Hydration During a Marathon: Different Schools of Thought

Here’s the problem about advice regarding proper hydration during a marathon: there’s no one correct and accepted method. 

Instead, there are multiple schools of thought on how to properly stay hydrated without being overhydrated.  In a recent New York Times piece, there’s a focus on avoiding drinking too much water, which could lead to the condition called hyponatremia.  Ingesting more fluid than you lose through sweating or urination could dilute your blood’s sodium levels, which could lead to serious, even fatal conditions.  Instead, the article cites recent guidelines from the International Marathon Medical Directors Association to recommend drinking only when you’re thirsty.

This advice probably goes against everything marathoners of all levels have heard.  Indeed, a HealthDay article from this weekend offers differing thoughts from a registered dietitian.  The recommendation was to stay properly hydrated and consume 16 to 20 ounces of water about 2 hours before the race, drink another 7 to 10 ounces of water 10 to 20 minutes before exercise, and take in about 6 to 8 ounces of water every 15 to 20 minutes during exercise.  For activity of longer than an hour, there also should be consumption of a sports drink with 4 to 8 percent carbohydrates. 

In the end, it matters what works for you.  For me personally, I’ve tried drinking only when thirsty as well as drinking on a regular schedule and gotten dehydrated through both methods.  If anyone has a fail-safe method, I’m all ears.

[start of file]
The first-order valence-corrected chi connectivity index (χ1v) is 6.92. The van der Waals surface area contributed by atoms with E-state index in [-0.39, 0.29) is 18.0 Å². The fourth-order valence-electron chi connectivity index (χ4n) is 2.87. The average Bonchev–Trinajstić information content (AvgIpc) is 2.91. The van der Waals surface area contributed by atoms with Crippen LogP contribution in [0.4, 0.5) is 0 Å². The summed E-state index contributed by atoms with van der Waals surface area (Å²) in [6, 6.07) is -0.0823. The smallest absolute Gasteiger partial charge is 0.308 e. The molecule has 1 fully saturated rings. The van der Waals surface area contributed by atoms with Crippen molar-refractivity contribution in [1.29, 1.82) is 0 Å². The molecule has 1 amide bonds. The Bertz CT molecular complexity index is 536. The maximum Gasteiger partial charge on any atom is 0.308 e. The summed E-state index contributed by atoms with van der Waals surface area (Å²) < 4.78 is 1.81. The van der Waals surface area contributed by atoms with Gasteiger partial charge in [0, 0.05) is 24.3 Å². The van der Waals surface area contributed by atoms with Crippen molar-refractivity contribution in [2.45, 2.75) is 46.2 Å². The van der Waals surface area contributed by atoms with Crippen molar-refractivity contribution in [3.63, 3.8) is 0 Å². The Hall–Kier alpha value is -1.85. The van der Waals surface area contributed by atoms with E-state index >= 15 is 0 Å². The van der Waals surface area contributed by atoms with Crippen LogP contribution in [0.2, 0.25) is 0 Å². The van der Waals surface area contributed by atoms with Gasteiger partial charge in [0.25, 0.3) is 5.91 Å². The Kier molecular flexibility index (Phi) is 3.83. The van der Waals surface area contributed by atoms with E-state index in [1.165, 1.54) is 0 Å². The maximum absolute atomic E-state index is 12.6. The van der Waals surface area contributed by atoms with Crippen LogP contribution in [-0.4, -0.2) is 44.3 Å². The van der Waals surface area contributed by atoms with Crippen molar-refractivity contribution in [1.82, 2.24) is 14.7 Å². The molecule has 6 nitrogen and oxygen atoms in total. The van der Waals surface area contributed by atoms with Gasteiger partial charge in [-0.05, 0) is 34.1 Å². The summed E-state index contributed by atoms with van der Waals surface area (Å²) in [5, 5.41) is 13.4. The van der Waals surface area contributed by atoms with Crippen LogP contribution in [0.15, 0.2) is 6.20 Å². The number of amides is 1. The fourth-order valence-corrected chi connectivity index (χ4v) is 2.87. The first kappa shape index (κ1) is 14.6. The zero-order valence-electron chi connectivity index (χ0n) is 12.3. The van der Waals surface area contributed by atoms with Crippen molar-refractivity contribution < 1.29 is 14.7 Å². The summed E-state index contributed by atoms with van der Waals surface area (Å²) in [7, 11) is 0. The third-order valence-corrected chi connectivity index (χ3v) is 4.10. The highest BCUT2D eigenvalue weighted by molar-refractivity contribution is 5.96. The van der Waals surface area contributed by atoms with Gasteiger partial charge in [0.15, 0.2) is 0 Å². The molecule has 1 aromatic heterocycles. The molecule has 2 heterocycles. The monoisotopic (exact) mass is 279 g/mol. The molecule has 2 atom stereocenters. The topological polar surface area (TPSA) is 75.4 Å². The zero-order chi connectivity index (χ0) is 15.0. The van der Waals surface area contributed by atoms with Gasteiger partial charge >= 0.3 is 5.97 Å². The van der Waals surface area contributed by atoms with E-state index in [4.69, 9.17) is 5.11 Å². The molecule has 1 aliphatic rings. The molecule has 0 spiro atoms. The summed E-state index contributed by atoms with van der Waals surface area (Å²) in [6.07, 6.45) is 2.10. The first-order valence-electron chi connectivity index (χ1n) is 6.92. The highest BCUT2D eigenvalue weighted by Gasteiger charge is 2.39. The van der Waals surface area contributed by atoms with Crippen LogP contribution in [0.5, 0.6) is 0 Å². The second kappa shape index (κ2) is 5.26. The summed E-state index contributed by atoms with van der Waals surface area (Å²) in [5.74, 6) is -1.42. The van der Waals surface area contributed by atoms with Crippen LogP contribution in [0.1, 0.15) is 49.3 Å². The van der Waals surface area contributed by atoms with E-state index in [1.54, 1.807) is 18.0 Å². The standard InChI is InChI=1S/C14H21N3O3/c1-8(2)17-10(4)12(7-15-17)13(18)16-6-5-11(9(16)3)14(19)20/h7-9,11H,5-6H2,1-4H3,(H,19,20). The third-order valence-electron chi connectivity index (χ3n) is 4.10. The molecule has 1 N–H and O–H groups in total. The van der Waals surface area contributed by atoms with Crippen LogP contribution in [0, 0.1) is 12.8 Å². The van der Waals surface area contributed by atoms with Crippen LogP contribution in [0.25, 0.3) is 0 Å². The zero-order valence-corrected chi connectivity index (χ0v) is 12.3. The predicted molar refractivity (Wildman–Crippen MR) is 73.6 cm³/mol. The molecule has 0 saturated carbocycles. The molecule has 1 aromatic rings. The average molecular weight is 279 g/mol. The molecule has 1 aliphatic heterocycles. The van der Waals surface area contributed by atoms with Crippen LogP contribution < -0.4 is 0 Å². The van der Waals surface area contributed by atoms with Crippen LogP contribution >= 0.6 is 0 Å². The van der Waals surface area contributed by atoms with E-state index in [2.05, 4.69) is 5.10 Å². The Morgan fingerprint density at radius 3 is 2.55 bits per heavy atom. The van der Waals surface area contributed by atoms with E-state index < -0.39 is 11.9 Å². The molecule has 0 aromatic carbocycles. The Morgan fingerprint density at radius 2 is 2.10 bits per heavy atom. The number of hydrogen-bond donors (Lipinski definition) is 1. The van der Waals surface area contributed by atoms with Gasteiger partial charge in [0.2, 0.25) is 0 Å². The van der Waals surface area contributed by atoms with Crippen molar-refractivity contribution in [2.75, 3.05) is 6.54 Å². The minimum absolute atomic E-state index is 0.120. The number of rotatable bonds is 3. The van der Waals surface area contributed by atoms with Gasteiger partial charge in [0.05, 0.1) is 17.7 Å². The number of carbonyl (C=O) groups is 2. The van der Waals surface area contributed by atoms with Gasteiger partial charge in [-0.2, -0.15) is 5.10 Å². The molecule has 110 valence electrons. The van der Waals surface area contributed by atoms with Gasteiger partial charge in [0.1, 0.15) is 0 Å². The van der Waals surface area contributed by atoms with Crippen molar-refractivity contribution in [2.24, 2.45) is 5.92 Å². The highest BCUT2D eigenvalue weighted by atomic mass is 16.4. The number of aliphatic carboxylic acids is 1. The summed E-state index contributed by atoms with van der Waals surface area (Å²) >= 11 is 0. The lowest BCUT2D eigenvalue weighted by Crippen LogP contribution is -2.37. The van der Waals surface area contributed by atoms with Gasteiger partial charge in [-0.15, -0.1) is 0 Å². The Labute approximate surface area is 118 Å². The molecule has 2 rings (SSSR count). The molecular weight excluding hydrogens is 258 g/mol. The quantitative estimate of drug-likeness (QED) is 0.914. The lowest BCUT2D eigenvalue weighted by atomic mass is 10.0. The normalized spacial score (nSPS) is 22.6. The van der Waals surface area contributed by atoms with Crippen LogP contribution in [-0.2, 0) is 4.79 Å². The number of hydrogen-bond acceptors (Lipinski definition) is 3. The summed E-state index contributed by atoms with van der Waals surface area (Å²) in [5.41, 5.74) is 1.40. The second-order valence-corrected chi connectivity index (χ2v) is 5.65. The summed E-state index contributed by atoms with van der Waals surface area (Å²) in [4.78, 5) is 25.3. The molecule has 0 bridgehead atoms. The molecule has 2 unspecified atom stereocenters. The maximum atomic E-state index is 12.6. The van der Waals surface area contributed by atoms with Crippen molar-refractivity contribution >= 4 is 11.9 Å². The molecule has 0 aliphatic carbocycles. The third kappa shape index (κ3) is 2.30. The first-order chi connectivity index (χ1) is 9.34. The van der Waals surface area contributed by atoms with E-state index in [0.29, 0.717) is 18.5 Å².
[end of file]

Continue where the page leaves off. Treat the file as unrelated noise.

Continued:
One comment on “Hydration During a Marathon: Different Schools of Thought

  1. Old 454 says:

    The cases of illness or death from drinking too much water, generally involve people who are on the lower end of the athletic scale. Generally, it is hard to ingest fluids fast enough to replenish the losses from sweat and metabolism in a competitive athlete. To truly know, one would need to run a sweat loss analysis under varying conditions.

    The one thing I know from study and experience, is that thirst is a lagging indicator, i.e. you feel thirsty once you are already dehydrated. Couple that with slower uptake than loss rates in tough conditions, I do not wait until I am thirsty to hydrate.

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